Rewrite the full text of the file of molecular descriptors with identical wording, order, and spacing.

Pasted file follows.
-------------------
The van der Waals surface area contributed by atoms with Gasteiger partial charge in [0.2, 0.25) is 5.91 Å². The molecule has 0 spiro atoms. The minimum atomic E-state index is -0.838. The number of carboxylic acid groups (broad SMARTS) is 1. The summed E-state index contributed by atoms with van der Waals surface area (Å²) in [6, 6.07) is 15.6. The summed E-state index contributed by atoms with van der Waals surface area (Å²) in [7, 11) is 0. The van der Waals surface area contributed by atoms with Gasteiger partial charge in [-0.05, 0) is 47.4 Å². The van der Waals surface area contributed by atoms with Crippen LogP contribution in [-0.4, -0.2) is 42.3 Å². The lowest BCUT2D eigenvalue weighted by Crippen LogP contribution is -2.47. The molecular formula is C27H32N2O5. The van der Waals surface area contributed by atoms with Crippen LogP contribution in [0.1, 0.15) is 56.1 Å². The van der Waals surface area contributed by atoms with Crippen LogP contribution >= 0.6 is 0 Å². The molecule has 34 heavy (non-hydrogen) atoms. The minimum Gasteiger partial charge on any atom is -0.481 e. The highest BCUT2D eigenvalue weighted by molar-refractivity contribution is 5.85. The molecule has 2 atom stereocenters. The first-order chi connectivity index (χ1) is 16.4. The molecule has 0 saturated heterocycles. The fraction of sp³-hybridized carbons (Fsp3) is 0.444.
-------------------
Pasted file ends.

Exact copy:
The van der Waals surface area contributed by atoms with Gasteiger partial charge in [0.2, 0.25) is 5.91 Å². The molecule has 0 spiro atoms. The minimum atomic E-state index is -0.838. The number of carboxylic acid groups (broad SMARTS) is 1. The summed E-state index contributed by atoms with van der Waals surface area (Å²) in [6, 6.07) is 15.6. The summed E-state index contributed by atoms with van der Waals surface area (Å²) in [7, 11) is 0. The van der Waals surface area contributed by atoms with Gasteiger partial charge in [-0.05, 0) is 47.4 Å². The van der Waals surface area contributed by atoms with Crippen LogP contribution in [-0.4, -0.2) is 42.3 Å². The lowest BCUT2D eigenvalue weighted by Crippen LogP contribution is -2.47. The molecular formula is C27H32N2O5. The van der Waals surface area contributed by atoms with Crippen LogP contribution in [0.1, 0.15) is 56.1 Å². The van der Waals surface area contributed by atoms with Crippen LogP contribution >= 0.6 is 0 Å². The molecule has 34 heavy (non-hydrogen) atoms. The minimum Gasteiger partial charge on any atom is -0.481 e. The highest BCUT2D eigenvalue weighted by molar-refractivity contribution is 5.85. The molecule has 2 atom stereocenters. The first-order chi connectivity index (χ1) is 16.4. The molecule has 0 saturated heterocycles. The fraction of sp³-hybridized carbons (Fsp3) is 0.444.